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Business and Corporate Law

Cyber Attacks: Why we blame the business and not the attackers

Rather than businesses being perceived as a ‘victim’ of cyber attacks, growing public perception is that they are ‘failures’ who did not have adequate cyber security measures in place.

THE TRUE COST OF CYBER-ATTACKS

While the cyber attacker maintains anonymity, a business’s good name and reputation is irreparably harmed as the public loses trust. This can then lead to a downturn in revenue and, in some circumstances, can cause a once successful business to completely fail.

In something of an Australian first, ASIC recently commenced proceedings against a company that was the victim of a cyber-attack. ASIC alleges, in particular, that the company failed to implement appropriate policies and systems to prevent cyber attacks.

This, as much as anything, demonstrates the increasing pressure on businesses to ensure that they are not bystanders when it comes to cyber-security.

WHAT CAN YOU DO?

From January 2021 to June 2021, 30% of all data breaches notified to the Office of the Australian Information Commissioner (OAIC) were attributable to human error.

It is vital that businesses have sufficient measures in place to mitigate employees inadvertently exposing an organisation to both an attack and the flow-on effects from a data breach.

Strategies might include:

  • Data Breach Response Plan: This is a planning tool that identifies and explains the procedure your organisation will follow when responding to a data breach.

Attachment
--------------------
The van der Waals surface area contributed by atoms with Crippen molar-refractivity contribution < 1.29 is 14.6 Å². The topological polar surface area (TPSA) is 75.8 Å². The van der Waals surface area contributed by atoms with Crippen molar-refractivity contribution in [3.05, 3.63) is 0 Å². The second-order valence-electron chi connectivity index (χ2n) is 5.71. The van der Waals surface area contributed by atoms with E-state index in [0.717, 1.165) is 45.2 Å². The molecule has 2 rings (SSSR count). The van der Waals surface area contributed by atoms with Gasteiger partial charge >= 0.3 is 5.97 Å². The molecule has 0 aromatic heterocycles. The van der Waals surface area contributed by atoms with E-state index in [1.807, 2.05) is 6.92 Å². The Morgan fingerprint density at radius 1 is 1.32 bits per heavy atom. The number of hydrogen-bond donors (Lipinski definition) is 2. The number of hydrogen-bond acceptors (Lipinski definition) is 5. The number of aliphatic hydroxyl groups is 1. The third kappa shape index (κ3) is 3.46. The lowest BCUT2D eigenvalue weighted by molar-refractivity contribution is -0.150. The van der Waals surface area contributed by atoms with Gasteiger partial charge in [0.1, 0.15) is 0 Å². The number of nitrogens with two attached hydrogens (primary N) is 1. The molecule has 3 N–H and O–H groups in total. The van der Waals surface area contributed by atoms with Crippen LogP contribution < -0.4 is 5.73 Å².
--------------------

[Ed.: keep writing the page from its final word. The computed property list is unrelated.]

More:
• Cyber Security Policy: This explains the procedures your organisation will following when handling sensitive information, how to use the technology that keeps it secure, outlines security measures, including password requirements and identifying spam/scam emails and outlines how employees can prepare for a cyber-attack.
  • Appointing a Privacy Officer: This will be a senior staff member that other employees can approach regarding any cyber security issues. The Privacy Officer should have a clear role description and list of responsibilities.
  • Updating all Policies: All company policies and procedures should be regularly reviewed and updated to ensure it accounts for cyber security protection measures, including the Employee Code of Conduct, Social Media Policy, Anti-Discrimination and Harassment Policy, etc.

MANDATORY NOTIFICATION IN NSW?

On 7 May 2021, the NSW Government released a draft Privacy and Personal Information Protection Amendment Bill 2021. If this is passed, it will make NSW the first state to implement mandatory notification of data breaches.

The intention is to create new standards of accountability and transparency in organisations in relation to their protection of personal information. Whilst this would only apply to an APP entity (an agency or organisation which must comply with obligations under the Privacy Act 1988 (Cth)), such a move again places the onus on businesses to protect themselves from cyber attackers and completely ignores the accountability of anonymous cyber attackers.

Evidently both public perception and political decision making appear to be moving to place all responsibility on businesses to have sufficient cyber security measures in place.

For these reasons, it is also imperative that businesses ensure all computers, phones and other electronic devices are protected with adequate security technology such as the Red Piranha Crystal Eye product.

If you wish to discuss any cyber security issues in relation to your business, please contact PBL Law Group.

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